Jubilee medal winner sets sights high


- Joy Fisher

Kevin Hildebrand was initially drawn to the study of physics at Sardis Secondary School in Chilliwack because his teacher made it “fun and interesting.” But he was also attracted by the challenge of being “the best at the hardest,” and physics was the “hardest.” His hard work was rewarded when he received the Governor General’s Bronze award for being at the top of his high-school graduating class.

Hildebrand continued to excel during his undergraduate years at the University of Victoria. When he graduates from UVic in June with a BSc in a combined honours program in physics and math, he will receive the Jubilee Medal in Science for accruing the highest GPA in the sciences, just shy of a perfect 9.0.

Based on his consistent high academic achievement, Hildebrand received a number of scholarships throughout his undergraduate years, including the Howard Petch Scholarship awarded to the student who achieves the highest academic standing in the Faculty of Science.

Hildebrand spent five years as an undergraduate, accruing practical experience through the physics and astronomy co-operative education program. Between January and May of last year he worked at the Gemini observatory on the Big Island of Hawaii writing software programs. He also did a co-op on the UBC campus in Vancouver at TRIUMF, Canada’s laboratory for particle and nuclear physics.

Hildebrand will be the first person in his family to get a college degree. Even though his father didn’t consider education a priority when he himself was young, he was adamant that Hildebrand should stay in high school, and his parents are proud of his accomplishments. He intends to continue making them proud.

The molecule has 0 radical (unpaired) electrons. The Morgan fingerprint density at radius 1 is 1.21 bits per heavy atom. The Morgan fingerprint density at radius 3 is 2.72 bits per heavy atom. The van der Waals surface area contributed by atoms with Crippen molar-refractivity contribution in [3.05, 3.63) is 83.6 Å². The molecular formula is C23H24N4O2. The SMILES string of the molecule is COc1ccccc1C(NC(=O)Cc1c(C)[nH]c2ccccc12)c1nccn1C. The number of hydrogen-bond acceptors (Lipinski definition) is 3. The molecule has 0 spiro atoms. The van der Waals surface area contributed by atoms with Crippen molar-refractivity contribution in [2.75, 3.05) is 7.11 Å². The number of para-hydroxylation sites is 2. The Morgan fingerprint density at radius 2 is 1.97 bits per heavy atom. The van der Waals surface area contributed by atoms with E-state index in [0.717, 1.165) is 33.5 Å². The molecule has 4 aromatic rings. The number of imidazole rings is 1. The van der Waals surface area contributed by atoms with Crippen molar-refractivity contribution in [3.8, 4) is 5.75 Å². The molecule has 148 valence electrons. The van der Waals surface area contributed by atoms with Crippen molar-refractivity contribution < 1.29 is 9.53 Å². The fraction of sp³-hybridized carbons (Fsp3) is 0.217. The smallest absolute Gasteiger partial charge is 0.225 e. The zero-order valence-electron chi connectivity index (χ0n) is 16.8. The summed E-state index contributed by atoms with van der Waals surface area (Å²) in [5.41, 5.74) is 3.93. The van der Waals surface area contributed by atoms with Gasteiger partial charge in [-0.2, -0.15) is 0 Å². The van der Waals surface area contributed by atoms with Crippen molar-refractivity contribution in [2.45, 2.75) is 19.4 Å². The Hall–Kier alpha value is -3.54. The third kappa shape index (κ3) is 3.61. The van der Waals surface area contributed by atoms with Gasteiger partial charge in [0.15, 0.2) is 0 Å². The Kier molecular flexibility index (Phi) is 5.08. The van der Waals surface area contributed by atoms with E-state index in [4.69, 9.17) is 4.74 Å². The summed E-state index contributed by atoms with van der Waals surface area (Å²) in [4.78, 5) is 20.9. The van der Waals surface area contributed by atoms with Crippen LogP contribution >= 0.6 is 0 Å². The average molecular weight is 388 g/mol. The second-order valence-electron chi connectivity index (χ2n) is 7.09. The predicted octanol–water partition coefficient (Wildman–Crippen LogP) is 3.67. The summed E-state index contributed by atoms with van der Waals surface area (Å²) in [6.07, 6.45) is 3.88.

My goal since my first year has been to get my PhD,” he explains, and that’s just what he will be pursuing when he enters a five-year program at the University of Chicago in September. Although he enjoys physics and math both, he has chosen to concentrate on physics in his graduate program because he wants to know “everything” about the universe.

During his first year in graduate school he will have to make another choice—between theoretical and experimental physics. He is drawn to theoretical physics. Last summer Hildebrand worked for Dr. Maxim Pospelov at UVic on a model that could be applied to experiments conducted to detect dark matter. Although the existence of dark matter has not yet been confirmed, theoreticians hypothesize it makes up a large part of the total mass of the universe.

One thing Hildebrand already knows for sure is that he has no interest in making money for the sake of making money. “I just want a job I enjoy.”


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Keywords: award, physics

People: Kevin Hildebrand

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